BHP Billiton is the subject of a corruption probe by US authorities (Reuters)
Mining giant BHP Billiton is likely to face enforcement actions by the US as a result of its possible breaches of anti-corruption laws in connection with terminated exploration activities and hospitality at the Beijing Olympic Games.
The US Securities and Exchange Commission (SEC) and the Department of Justice (DOJ) have been investigating the company since 2009 for corruption.
"As a part of the US process, the SEC and DOJ have recently notified the group of the issues they consider could form the basis of enforcement actions and discussions are continuing," the Melbourne, Australia-based company said in a statement.
BHP declined to comment further or to predict outcomes of the enforcement actions, given the continuing nature of the investigations, but noted that it "is fully committed to operating with integrity".
The company added that it has a "world class anti-corruption compliance programme" which prohibits it from engaging in unethical conduct.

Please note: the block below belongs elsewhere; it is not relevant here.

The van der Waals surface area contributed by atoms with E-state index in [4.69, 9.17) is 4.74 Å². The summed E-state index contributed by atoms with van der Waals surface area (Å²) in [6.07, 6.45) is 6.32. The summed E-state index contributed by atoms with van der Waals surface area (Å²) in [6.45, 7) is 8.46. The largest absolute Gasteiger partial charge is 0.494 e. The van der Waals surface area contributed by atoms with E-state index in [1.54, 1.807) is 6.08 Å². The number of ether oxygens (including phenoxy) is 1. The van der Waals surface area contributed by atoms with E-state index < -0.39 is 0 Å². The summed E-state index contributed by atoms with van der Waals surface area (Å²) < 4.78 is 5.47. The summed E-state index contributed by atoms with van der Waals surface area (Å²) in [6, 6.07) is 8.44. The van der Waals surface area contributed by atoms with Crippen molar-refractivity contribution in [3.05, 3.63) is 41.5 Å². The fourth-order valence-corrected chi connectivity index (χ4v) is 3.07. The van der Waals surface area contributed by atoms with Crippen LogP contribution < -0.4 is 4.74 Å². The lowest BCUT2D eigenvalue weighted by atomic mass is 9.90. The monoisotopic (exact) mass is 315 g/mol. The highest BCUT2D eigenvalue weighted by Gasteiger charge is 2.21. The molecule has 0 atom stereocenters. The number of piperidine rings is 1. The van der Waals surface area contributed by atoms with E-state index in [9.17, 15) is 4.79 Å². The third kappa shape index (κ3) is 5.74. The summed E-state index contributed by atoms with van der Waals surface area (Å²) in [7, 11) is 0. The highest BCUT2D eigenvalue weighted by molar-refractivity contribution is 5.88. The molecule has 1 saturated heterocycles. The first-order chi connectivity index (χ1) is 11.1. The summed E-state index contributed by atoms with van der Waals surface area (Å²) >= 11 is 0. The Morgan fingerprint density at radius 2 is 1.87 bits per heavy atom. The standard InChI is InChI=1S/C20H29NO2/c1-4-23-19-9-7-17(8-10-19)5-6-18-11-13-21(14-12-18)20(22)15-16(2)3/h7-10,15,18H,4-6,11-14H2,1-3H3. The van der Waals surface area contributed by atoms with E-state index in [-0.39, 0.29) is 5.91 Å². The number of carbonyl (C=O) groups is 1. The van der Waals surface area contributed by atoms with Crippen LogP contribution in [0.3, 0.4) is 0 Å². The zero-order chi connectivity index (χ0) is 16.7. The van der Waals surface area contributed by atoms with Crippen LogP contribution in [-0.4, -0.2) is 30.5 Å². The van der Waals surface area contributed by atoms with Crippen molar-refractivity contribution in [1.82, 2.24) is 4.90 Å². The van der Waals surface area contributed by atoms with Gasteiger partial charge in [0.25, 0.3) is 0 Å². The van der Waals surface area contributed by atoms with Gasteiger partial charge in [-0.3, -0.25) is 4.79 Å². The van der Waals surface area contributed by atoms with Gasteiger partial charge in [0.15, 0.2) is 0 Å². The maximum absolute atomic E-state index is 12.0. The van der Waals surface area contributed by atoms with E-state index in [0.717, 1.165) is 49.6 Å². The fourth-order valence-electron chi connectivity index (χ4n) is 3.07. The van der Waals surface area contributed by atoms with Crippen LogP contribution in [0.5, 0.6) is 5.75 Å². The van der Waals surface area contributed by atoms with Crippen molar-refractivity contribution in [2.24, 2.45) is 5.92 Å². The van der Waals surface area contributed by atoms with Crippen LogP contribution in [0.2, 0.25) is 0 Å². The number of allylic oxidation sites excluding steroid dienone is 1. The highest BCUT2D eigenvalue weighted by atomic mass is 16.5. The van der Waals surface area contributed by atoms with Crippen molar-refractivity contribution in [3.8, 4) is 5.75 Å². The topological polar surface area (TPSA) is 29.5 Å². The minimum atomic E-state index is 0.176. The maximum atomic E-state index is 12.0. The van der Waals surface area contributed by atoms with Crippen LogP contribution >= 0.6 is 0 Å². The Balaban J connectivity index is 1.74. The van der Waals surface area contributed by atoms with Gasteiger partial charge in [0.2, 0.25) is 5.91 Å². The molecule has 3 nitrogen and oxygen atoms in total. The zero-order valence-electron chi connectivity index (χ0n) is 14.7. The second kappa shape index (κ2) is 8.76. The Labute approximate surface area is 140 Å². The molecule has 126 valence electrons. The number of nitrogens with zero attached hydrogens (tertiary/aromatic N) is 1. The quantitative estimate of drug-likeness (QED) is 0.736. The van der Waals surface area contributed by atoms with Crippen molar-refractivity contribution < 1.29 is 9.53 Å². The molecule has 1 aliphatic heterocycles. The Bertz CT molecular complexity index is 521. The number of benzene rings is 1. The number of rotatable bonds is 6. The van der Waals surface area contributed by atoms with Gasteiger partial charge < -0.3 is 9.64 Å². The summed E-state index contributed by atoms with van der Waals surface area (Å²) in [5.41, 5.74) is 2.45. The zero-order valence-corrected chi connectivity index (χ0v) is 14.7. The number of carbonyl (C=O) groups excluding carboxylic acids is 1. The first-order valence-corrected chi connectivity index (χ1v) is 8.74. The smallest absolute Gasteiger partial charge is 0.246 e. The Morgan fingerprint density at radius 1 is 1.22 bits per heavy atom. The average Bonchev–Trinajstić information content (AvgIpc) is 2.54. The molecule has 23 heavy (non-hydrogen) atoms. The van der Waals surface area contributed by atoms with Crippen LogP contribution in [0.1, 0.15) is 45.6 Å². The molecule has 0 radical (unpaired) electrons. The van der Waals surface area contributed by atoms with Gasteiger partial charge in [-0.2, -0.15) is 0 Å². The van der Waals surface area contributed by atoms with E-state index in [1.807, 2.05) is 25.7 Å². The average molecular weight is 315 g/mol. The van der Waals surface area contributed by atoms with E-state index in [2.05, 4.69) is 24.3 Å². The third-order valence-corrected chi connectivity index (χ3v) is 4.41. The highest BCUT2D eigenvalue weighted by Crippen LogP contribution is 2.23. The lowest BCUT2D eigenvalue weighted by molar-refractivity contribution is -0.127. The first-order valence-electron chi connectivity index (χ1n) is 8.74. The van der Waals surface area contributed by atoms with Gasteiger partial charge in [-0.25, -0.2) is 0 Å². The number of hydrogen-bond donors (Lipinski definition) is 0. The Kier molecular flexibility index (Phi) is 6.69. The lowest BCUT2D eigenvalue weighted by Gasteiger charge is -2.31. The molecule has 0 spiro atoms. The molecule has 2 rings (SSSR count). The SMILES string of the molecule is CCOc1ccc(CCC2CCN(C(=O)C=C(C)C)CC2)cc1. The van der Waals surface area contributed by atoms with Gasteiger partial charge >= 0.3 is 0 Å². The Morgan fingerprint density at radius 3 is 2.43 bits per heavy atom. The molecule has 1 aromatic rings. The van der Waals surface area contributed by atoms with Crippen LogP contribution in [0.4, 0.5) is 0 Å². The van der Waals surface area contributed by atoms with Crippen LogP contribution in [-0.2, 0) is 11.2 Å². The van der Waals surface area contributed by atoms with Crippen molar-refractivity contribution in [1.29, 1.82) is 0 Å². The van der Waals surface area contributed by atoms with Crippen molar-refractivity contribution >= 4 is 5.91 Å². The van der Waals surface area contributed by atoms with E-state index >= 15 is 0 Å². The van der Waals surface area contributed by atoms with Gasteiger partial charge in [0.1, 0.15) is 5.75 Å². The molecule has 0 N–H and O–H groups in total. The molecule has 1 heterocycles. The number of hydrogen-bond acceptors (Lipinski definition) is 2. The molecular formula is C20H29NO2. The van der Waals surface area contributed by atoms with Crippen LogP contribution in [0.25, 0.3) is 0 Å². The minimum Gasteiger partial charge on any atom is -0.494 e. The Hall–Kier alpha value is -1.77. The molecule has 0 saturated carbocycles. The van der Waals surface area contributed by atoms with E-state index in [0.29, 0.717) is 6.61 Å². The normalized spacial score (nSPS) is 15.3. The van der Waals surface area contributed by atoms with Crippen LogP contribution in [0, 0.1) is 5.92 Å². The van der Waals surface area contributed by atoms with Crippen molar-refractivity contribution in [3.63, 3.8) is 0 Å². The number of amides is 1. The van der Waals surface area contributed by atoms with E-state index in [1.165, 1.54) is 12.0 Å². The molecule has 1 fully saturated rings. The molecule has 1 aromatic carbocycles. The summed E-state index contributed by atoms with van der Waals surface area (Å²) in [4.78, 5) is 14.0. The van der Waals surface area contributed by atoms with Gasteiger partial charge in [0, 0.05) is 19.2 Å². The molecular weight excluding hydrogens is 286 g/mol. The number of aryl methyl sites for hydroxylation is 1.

BHP shares were trading down 1.45% at AUS$36.79 (£21.60, €25.30, $33.80) in Sydney as at 7:00 am BST.
Investigations into Allegations
After it received an information request from the SEC in August 2009, BHP launched an internal investigation into the allegations that it breached anti-corruption laws in its dealing with foreign government officials under a multimillion-dollar hospitality and sponsorship programme at the 2008 Olympics.
BHP is subject to US corporate laws, including the US Foreign Corrupt Practices Act, as it is listed on the New York stock exchange.
The company, which is the world's largest miner, said it handed over the details of the investigation to relevant authorities in June.
The Australian Federal Police has also started an investigation into the corruption allegations. BHP said it is fully cooperating with all investigations.
The company has allegedly given hospitality and gifts to Chinese dignitaries, including steel company representatives.
Penalties for violations of the US rules will depend on the extent and duration of violations, the level of received benefit and the cooperation from the target being probed.
Recently, French oil company Total SA and US-based contract drilling services provider Parker Drilling settled their lawsuits with the SEC and the Justice Department.
To contact the editor, e-mail: